Until laws can be changed to hold the banks accountable for telling the customers that these checks are good, clear and verified and then later hold the bank customer liable when it comes back that they are NOT a true check, education is the best way we have to fight these scams.

What can you do?

Write to your law makers and tell them that you want to see banks held liable for releasing funds on checks that they have told customers are good, clear or verified, and then later reversed those words to hold the customer liable.

Sign our petition to ask for stronger consumer protection laws.  If the banks are liable for the money lost, and not the customer, then they will change their practices and make SURE that every penny is accounted for before they release the money to the customer.

Contact your bank and ask them if you brought in a cashier’s check for $4000, how long would it take to know you could use the money, with no worries about the check.  If their answer included terms like “clear“, “good” or “verified‘ you may want to read the information we have on what these terms really mean, and then armed with that information you may want to speak to the bank manager about better education on counterfeit checks for his staff, or go and find a bank that already does understand these items and can therefore better protect you and your money.

 

Nigerian Cheque Fraudsters – Continued

Here is a continuation of the guest blog from our friends at Cyber Crime Ops
By James Bigglesworth

INTERVIEW WITH THE VICTIM – (PART ONE)

I interviewed the potential victim over a number of days during the compilation of this article. Below is part one of our interview, which covers the initial part of the scam.

Quote:
CyberCrimeOps.COM: Hello Pat, thanks for coming to talk to us.

Pat: Hi James, glad to be here and thanks for allowing this story to to be told via your forum. I hope that many people will read and learn from it.

CyberCrimeOps.COM: You are quite welcome. Let’s start with some basics; Who are you and what do you d for a living?

Pat: Sure, I’m Pat [censored], forty something guy from the Manchester area of our fair land of England. I’m a Vetinary Surgeon and have a small animals practice in [censored] that has been around since my grandfathers days.

CyberCrimeOps.COM: Great, thanks for that Pat. Tell us how you came into contact with the Nigerian fraudster.

Pat: Well, our surgery isn’t doing so great, so I was in need of a quick way of earning some extra cash. I know I should not have done it, but I actually responded to a spam email in my account. It was the only one I have ever answered, and by heck the only one I ever will. I didn’t actually expect to get a reply, but I did.

CyberCrimeOps.COM: What was the original email all about?

Pat: To be honest it was a bit vague, which I suppose piqued my interest. The subject was “Program employment for all”, but the email address that it came from was curious “employment_deaf_govemployment_d@yahoo.co.jp”. The email was very short but said it was for helping unemployed people in their free time. I guess it was cheeky of me to reply, since I have a full-time job, but I was curious. That’s when this “Samuel Morcas” responded to me.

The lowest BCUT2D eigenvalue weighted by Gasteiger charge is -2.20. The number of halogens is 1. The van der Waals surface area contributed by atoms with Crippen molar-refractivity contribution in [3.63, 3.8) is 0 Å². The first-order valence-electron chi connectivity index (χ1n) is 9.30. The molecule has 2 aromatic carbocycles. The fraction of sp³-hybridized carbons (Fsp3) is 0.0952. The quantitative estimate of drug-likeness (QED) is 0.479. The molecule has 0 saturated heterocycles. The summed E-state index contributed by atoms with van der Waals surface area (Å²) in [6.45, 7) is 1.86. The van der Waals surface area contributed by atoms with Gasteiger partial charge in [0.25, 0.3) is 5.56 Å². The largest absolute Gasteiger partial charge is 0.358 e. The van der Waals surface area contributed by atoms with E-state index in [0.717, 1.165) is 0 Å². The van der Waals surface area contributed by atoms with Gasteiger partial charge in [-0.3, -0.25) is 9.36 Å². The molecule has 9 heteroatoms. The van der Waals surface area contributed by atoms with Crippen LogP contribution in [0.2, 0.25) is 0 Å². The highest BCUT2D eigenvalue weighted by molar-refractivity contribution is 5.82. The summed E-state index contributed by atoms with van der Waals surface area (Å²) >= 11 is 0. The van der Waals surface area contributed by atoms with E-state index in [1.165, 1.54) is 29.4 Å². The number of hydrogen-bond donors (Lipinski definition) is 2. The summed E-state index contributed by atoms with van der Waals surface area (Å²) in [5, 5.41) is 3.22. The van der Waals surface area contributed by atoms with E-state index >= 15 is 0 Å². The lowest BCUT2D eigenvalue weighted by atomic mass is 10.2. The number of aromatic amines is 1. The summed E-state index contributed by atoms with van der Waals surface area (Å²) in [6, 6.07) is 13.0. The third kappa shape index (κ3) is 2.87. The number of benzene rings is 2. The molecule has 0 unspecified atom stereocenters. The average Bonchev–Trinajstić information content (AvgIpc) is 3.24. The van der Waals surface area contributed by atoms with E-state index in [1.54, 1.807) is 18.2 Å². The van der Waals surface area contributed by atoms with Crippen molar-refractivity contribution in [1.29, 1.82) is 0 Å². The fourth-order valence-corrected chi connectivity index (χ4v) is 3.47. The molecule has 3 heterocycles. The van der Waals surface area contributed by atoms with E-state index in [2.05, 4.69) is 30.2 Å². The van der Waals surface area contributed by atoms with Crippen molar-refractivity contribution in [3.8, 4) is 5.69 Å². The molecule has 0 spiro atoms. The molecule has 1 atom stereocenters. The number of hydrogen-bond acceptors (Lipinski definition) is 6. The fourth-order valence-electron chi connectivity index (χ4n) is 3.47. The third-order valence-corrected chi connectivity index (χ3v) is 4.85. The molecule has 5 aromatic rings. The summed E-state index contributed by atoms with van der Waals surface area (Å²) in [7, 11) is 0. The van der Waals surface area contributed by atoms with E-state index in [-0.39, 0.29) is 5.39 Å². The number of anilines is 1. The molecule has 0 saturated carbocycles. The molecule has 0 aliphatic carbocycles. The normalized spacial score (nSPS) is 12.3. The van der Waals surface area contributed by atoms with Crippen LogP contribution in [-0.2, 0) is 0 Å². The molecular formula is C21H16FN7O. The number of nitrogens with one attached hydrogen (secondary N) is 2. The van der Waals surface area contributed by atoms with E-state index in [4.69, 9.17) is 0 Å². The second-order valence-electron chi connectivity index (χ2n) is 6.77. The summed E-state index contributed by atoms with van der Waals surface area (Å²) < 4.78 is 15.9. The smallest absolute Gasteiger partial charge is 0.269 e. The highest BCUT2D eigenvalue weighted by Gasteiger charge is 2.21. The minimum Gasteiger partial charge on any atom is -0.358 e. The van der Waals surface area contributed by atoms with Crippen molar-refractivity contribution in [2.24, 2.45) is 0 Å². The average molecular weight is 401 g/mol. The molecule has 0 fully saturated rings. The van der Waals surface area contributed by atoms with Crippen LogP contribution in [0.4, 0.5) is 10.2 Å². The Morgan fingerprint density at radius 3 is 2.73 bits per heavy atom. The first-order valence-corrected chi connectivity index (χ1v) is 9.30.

Readers may be interested to learn that the same email solicitation was received by ourselves and is posted in our Hall Of Shame forum.

CyberCrimeOps.COM: What did you find out from the reply?

Pat: Sam got back to me on the 8th June 2009, day after I first replied to him. He said that he was from New Jersey, but now in Nigeria, and that he was looking for someone to help him distribute his payroll cheques.

CyberCrimeOps.COM: Did he say how you were to do that?

Pat: Eventually, though his initial reply asked me if I have a good printer. I replied again saying I did, and basically asked him to tell me what he wanted.

CyberCrimeOps.COM: Did you get any further details when he got back to you?

Pat: Yes I sure did. Basically he wanted me to purchase some computer software which he called “verser check”, and to buy paper and ink for printing of the cheques. Then he would send me a list of people to send cheques to. I would print out the cheques at home, using the special software, and send them out to the people he gave me.

CyberCrimeOps.COM: So, why do you think he couldn’t do that himself?

Pat: Actually I never did ask him that, I just assumed that because he was in Nigeria it would take too long for the postal mail to get to the UK. If he was paying payroll, he wouldn’t want to keep people waiting for their pay too long. He did also say that he would set up a FedEx or DHL account for me to get the cheques delivered, which I guess would be very expensive to use from Africa.

CyberCrimeOps.COM: Did you start to suspect anything was wrong with the offer?

Pat: Well yes and no really. I knew that I was talking to a spammer, but I really didn’t think much about it. Looking back I was an idiot, and actually gave him my full name and postal address.

CyberCrimeOps.COM: Hindsight is a wonderful thing Pat. What happened next?

Pat: I was curious about the software he talked about so went on Google to see what I could find out. I managed to locate software called “VersaCheck” and the Ink he talked about called “VersaInk”. It was American, so I wrote back and told him that it wasn’t available for the UK.

The Ink is designated as Magnetic Ink Character Recognition which is used on cheques for compliance with US Federal and Canada Bank regulations.

CyberCrimeOps.COM: What did he say to that?

Pat: He seemed to accept it, and said he would send me the cheques in the postal mail. The last communication I had with him was on June 18th, 2009, about a week and a half after his original spam email.

CyberCrimeOps.COM: When did the cheques arrive?

Pat: Actually they didn’t arrive, and I began to forget about it.
PRINTING AND DISTRIBUTING CHEQUES

If some unknown individual offers you some form of employment and asks you to print cheques for distribution, there is only one thing to do.

WALK AWAY!